I have just returned from 9 days in New York and have some interesting garden and horticulture facts and photos to share on upcoming posts. The Seeley Conference was our primary destination and the title this year was “Floriculture’s Environmental Footprint: an inconvenient truth or consumer opportunity” Among the speakers were many of the brightest people associated with agriculture as well as non industry experts that shared enlightening facts about environmental policy, economics and marketing.  I was honored to present with three other growers on how we each are “Operationalizing Sustainability” as a topic. Included in my presentation were facts on how we save water, pumping cost and fertilizer by using drip irrigation and capillary mats for irrigation. We reduce the amount of peat moss by using compost that incorporates local yard and tree waste compost in our potting soil. We use friendly soil bacteria instead of chemicals for root disease control. Our primary cold protection is with the use of frost cloth like you can also use at home instead of using warm ground water as a source of heat. I also focused on how we recycle all of our components. If you would like details about our procedures and processes please leave a comment below or on our Facebook page. Below are images from my presentation.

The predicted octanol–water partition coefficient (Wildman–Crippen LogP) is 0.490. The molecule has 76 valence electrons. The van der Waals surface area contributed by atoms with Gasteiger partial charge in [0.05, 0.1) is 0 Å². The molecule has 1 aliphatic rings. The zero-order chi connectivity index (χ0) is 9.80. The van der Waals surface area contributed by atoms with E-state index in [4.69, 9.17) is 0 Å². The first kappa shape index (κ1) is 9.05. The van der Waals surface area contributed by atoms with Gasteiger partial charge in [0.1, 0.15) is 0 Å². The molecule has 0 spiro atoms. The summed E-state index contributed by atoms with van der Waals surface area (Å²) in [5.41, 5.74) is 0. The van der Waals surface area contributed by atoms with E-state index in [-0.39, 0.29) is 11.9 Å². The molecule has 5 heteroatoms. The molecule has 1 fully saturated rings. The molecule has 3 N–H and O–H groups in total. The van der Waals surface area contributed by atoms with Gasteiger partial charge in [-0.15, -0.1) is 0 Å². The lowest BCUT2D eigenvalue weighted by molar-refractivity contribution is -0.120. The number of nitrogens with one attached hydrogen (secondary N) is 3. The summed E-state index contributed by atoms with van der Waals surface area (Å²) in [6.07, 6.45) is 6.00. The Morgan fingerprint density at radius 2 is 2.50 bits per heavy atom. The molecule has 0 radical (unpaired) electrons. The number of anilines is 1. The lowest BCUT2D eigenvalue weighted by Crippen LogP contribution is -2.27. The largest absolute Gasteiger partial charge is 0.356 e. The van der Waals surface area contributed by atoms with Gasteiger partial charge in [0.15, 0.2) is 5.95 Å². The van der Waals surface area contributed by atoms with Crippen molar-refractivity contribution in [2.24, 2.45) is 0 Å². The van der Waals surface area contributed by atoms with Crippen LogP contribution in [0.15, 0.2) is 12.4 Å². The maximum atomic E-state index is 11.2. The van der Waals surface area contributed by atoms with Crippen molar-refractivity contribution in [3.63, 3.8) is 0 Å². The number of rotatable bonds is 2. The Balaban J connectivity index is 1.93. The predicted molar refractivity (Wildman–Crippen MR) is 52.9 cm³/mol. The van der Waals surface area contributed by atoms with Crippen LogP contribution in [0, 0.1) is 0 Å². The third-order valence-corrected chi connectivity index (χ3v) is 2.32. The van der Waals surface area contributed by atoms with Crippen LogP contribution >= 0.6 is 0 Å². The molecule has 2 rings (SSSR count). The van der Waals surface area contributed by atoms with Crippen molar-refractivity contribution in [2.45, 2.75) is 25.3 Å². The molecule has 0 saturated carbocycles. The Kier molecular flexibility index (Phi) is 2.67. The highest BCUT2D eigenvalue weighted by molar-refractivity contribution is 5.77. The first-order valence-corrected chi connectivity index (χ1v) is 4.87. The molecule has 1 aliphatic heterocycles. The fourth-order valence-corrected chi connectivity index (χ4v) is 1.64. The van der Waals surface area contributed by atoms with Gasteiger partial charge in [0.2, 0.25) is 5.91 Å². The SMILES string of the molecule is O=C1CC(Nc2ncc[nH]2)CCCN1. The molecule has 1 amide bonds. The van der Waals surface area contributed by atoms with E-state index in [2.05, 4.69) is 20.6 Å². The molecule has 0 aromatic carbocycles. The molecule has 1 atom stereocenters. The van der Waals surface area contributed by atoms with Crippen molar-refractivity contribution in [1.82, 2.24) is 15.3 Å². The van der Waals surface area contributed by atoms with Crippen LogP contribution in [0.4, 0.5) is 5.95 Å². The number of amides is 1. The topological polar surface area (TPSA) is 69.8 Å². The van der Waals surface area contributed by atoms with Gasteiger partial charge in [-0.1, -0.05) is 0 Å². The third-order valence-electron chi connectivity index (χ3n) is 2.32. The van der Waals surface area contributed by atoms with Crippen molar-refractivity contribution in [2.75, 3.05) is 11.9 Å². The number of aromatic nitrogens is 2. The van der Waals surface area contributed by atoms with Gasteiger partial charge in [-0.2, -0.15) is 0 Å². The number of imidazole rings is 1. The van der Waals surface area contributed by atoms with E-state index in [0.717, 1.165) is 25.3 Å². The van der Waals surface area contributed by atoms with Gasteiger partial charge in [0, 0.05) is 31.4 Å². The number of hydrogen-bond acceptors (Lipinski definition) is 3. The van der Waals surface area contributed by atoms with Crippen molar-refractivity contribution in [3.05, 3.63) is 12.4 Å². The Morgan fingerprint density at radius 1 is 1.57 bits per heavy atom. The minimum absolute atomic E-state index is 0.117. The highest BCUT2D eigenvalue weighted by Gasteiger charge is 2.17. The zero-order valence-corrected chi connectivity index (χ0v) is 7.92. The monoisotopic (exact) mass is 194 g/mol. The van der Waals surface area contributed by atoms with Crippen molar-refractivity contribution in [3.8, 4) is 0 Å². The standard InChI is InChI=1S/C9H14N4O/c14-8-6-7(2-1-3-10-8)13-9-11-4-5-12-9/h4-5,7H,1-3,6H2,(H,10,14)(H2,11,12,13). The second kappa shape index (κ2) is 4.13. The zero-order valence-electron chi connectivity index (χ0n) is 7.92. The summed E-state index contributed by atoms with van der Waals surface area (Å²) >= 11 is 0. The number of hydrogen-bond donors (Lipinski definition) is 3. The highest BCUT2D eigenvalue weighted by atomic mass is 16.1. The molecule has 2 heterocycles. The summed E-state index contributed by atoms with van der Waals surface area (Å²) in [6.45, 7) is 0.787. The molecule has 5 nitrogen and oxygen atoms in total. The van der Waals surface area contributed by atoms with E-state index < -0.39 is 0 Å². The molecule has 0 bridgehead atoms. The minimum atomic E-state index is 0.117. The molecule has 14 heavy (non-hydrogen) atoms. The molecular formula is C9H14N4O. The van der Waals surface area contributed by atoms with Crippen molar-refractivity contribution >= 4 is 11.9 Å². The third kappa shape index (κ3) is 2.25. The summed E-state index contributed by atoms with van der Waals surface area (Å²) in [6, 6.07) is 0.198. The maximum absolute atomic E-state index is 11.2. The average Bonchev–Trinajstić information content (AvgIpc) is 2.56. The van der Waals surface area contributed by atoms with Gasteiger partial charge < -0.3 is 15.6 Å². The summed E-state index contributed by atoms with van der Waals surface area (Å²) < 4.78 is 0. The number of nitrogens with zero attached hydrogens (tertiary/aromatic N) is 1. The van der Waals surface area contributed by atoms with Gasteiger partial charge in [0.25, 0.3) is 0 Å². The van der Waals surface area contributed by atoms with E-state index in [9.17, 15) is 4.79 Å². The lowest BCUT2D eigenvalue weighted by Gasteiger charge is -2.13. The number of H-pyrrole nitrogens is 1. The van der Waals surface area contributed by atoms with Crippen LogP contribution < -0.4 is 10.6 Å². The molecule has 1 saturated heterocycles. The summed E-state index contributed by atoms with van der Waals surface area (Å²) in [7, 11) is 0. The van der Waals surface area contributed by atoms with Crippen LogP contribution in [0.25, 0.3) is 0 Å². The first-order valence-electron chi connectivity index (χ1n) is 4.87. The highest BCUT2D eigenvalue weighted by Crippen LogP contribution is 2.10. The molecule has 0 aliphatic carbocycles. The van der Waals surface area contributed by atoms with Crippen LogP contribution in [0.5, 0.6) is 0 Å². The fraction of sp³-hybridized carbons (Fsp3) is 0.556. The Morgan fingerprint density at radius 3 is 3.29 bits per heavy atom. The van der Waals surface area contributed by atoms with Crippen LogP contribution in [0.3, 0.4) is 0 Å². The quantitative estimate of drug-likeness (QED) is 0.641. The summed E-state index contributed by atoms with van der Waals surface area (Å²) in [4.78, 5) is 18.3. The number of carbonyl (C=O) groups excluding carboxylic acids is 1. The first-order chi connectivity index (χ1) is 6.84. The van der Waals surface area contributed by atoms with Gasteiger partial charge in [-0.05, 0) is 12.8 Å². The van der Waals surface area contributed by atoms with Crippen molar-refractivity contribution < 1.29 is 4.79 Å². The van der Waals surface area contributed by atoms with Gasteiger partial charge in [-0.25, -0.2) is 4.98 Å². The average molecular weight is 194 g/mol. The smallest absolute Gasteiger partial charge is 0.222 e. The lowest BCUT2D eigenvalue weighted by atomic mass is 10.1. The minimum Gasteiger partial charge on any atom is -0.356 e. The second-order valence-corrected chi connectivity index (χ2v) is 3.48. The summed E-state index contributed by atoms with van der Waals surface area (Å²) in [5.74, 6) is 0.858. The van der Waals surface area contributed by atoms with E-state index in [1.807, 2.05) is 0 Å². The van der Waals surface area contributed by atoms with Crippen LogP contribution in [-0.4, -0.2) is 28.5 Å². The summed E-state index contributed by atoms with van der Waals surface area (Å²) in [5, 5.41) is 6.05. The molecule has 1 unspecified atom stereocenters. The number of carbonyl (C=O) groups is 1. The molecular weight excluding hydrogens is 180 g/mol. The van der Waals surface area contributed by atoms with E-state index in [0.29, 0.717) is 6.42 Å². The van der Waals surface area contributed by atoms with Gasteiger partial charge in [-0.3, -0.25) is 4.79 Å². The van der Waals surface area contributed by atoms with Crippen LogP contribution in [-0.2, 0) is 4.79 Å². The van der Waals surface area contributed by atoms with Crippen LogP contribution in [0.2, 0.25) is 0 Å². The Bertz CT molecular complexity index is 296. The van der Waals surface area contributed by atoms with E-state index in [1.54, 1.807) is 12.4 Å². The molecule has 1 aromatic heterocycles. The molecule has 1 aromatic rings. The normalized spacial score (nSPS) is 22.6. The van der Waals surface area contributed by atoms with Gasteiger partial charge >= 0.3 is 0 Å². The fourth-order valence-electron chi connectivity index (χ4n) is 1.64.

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Some of the many Florida Friendly Perennials we grow.

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Check out our Floridafriendlyplants.com for the complete list and database.

 

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Annuals add lots of color to Florida landscapes.

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Drip irrigation saves 10 cents per pot in terms of fertilizer saving and reduced pumping costs. That’s a lot of dimes. 6-8 ounces of water is applied as needed saving 95% of the water lost in overhead systems much of which is lost to evaporation.

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Zone management and spot fertilization save even more money and water and allow for precise applications. Often we inject garlic oil extract to make our plants distasteful to certain insects.

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Frost cloth is used for freeze protection down to 20F instead of using ground water for heat.

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Expert growers are masters of Integrated Pest Management systems (IPM) making for safe plants and a safe working environment by using the lowest toxicity products available.

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A custom software program makes all the systems flow and reduces waste and effort.

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Grower Live is available as a subscription service for other growers seeking web based solutions.